i really don’t know what to say. if you look around –anywhere– you can see inflationary effects. and this probably isn’t even the start, inflation will probably get worse.

  11. Too much momney chasing too few properities now. The result – rising prices.
    Anybody who said that anybody who bought last year was an idiot is an ever bigger idiot.

  12. *, the US dollar has lost value relative to the Canadian dollar, but the US dollar is up in value over the past several years compared to the British pound and the euro.

  13. QEs, bailouts, were there to counter-effect the massive deflationary movement. Plus where do you get your trillions? Subsidies? Certainly not. I think there’s quite a bit of hyperbole in there.
    The US Gov has indeed invested massively in many banks and has been or will be repaid most of the time.
    TARP for instance is winding down quickly and showing a profit. The Fed is making a profit on TARP! Job well done.
    On a day-to-day basis, I see some prices going up and others going down. Gas is expensive, but this is not the Fed’s doing. There are ads for 50-inch TVs for less than $1000 vs $2000 just 3 years ago. The organic apples I get at TJ’s are cheaper than 3 years ago. 2-buck-chuck is still 2 bucks. My food bill is rather stable. Some specific staple foods are 10-20% more expensive but we can find good reasons like a historical drought.
    Heck, even germans who have 1923 ingrained in their DNA have stopped losing sleep over inflation.

  14. “Plus where do you get your trillions? Subsidies? Certainly not. I think there’s quite a bit of hyperbole in there. ”
    so you don’t know what you are talking about.
    you “feel” like the stimulus is less without having any actual data. and based on this feeling you suggest it’s hyperbole, because your feeling outweighs the data.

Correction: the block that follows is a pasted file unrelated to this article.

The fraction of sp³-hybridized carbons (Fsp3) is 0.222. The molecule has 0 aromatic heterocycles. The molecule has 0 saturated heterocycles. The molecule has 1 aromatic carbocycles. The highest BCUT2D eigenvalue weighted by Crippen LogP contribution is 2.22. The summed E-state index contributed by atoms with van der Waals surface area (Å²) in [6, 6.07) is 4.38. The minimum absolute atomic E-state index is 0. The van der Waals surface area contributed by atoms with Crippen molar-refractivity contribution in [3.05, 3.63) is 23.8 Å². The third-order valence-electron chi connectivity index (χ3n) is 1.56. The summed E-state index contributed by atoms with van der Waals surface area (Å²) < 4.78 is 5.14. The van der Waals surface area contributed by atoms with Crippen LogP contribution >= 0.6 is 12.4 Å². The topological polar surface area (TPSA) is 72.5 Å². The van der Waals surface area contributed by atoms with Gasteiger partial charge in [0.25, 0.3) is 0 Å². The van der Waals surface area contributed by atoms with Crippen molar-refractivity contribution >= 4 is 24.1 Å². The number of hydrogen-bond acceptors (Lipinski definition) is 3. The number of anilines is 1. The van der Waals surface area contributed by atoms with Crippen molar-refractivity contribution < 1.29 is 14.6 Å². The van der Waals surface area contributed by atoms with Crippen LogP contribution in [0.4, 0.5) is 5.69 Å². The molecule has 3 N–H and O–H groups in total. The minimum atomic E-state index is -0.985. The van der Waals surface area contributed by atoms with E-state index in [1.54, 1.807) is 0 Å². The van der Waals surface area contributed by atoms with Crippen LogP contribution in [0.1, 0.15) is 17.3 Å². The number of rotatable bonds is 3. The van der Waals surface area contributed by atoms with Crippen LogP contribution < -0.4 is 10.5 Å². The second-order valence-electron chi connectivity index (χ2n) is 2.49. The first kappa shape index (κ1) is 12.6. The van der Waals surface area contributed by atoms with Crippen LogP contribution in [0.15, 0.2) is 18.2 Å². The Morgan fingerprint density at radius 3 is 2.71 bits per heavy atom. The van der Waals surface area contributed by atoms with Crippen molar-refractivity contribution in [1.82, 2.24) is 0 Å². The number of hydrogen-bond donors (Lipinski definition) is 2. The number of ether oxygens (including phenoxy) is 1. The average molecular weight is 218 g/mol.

if you don’t know how much stimulus was injected into the economy, you shouldn’t be taking any position in a debate about stimulus/inflation.
    no one can win an argument with someone who feels a certain way and chooses to ignore the data.

  15. “do you really believe the CPI numbers?”
    My favorite inflation manipulation is how CPI takes the credit for Moore’s Law, accounting for continued drastic reduction in the cost of computing. Since the average laptop today has the compute power as yesterday’s ten billion dollar supercomputer the cost of computing has dropped dramatically! Never mind that you need a supercomputer to view today’s flash intensive web pages.

  16. “*”,
    instead of saying “you do not understand what you’re talking about” to someone you should maybe look up first in the history of SS posts (5 years and counting), please humor us and show us how much money was actual gifts from the government vs loans that are being repaid. Then compare these gifts against the value destruction from the popping of the greatest bubble in US history.
    Then please let us know how you saw happening it all along 2 years ago. I was a uber-bear, then I switched exactly 2 years ago almost to the day.
    And I acted on it.
    What good is it to have some knowledge it is not accompanied by action?

  17. Yes, the CPI numbers are far better than the silly alt measures. Lots of things have gone up more than CPI, and lots has gone up less. On average, it’s a good measure.